Here’s my first blog post for Barneby’s.
You can also read it on the Barneby’s website:
Image via royalhats.wordpress.com
British coronation furniture is becoming increasingly collectable. If you enjoy visiting English country houses you may have noticed coronation chairs tucked away in corridors, halls and even bathrooms. These were made specifically for guests to sit in at the coronation of English- later British monarchs, held at Westminster Abbey since 1066.
In 1902, at the coronation of Edward VII, guests were invited to buy the chairs to keep as souvenirs, and this charming practice has continued to the present day.
George VI (1937) chairs are of a simple modern design, constructed from limed oak, with chamfered legs and upholstered in green velveteen emblazoned with the royal cipher in gilt thread. Elizabeth II (1953) chairs are of similar design but feature legs in silvered oak with upholstery in Royal Blue. Both chairs are stamped with the royal monogram.
Chairs were for the use of peers and their consorts and were numbered, so, after a bit of research, it’s possible to discover who sat on them.
Stools were also made for the pages. Peers who carried regalia were expected to have their own pages in attendance- these were often their friends’ teenage sons who wore the peer’s own specific (and splendid) livery.
Specialist dealer, Stephanie Connell, who recently sold an Elizabeth II chair and a George VI stool at the Autumn Battersea Decorative Antiques Fair, says that demand for coronation furniture “is on the rise, as collectors appreciate their historical associations as well as their practicality. They also make talking points for bathrooms, studies and halls.”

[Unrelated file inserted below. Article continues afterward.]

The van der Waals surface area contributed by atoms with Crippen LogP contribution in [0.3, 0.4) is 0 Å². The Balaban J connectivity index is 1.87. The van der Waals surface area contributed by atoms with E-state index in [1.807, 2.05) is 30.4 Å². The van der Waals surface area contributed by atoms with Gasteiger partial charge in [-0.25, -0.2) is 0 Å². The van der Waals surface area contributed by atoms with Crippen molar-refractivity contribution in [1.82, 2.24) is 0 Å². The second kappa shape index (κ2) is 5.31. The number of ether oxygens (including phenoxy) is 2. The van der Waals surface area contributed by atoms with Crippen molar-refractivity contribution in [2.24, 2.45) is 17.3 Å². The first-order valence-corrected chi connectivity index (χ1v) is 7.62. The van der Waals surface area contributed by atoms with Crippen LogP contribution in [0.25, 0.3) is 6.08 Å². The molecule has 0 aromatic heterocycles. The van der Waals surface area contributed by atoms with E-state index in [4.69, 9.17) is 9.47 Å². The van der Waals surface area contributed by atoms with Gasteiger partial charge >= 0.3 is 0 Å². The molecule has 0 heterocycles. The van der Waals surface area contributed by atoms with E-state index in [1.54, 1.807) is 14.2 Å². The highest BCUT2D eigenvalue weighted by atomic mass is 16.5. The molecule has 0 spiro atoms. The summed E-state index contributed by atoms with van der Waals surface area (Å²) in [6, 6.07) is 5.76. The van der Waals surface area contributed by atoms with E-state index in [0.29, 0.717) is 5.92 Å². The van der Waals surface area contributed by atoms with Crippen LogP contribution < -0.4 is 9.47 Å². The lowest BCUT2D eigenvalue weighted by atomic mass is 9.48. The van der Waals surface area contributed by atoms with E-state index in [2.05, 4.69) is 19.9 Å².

Chairs were also manufactured for the coronations of Edward VII (1902) and George V (1911). Both are easy to miss, as the Edward VII chair is easily mistaken for a simple country side chair with rustic rush seat, and the George V chair resembles a mahogany dining room chair in reproduction Chippendale. Both chairs are stamped CORONATION FURNITURE.
Image: Luke Honey Ltd
More recently, Lord Snowdon designed a fascinating modernist chair for the Prince of Wales’s Investiture at Caernarvon Castle in 1969. These stylish chairs are made with a beech-wood frame, and the seat and back is constructed from preformed plywood, veneered in Olive Ash and stained “Vermillion Red”. The backs are embossed with the Prince of Wales’s feathers in gold leaf and the seats are upholstered in red Welsh cloth, using a stable dye that would not run onto the guests’ clothes in the likely event of a rain. The chairs were manufactured in Wales at the Remploy factory and sold flat-packed for the princely sum of £12, which included delivery “complete with instructions”: in a more egalitarian age, guests were encouraged to re-assemble the chairs for themselves.
Image: Luke Honey Ltd
Prices are on the up. If you buy from a specialist dealer, expect to pay in the region of £450 for a coronation stool, £900 or so for a good George VI or Elizabeth II chair and £850 for a Prince of Wales chair. As always, condition is key and will affect the value. Chairs associated with famous individuals can fetch considerably more: In 2010, a George VI chair, Elizabeth II chair and George VI stool fetched £6,875 at Christie’s. They came from Althorp, the seat of the Spencer family and ancestral home of Diana, Princess of Wales.
Luke Honey spent many years as an auction specialist (Phillips, Bonhams and Bloomsbury) and is now a leading dealer in decorative mantiques, exhibiting at the Decorative Antiques & Textiles Fair twice a year. He is a custodian of the Frederick Parker Chair Collection and sells coronation furniture on a regular basis.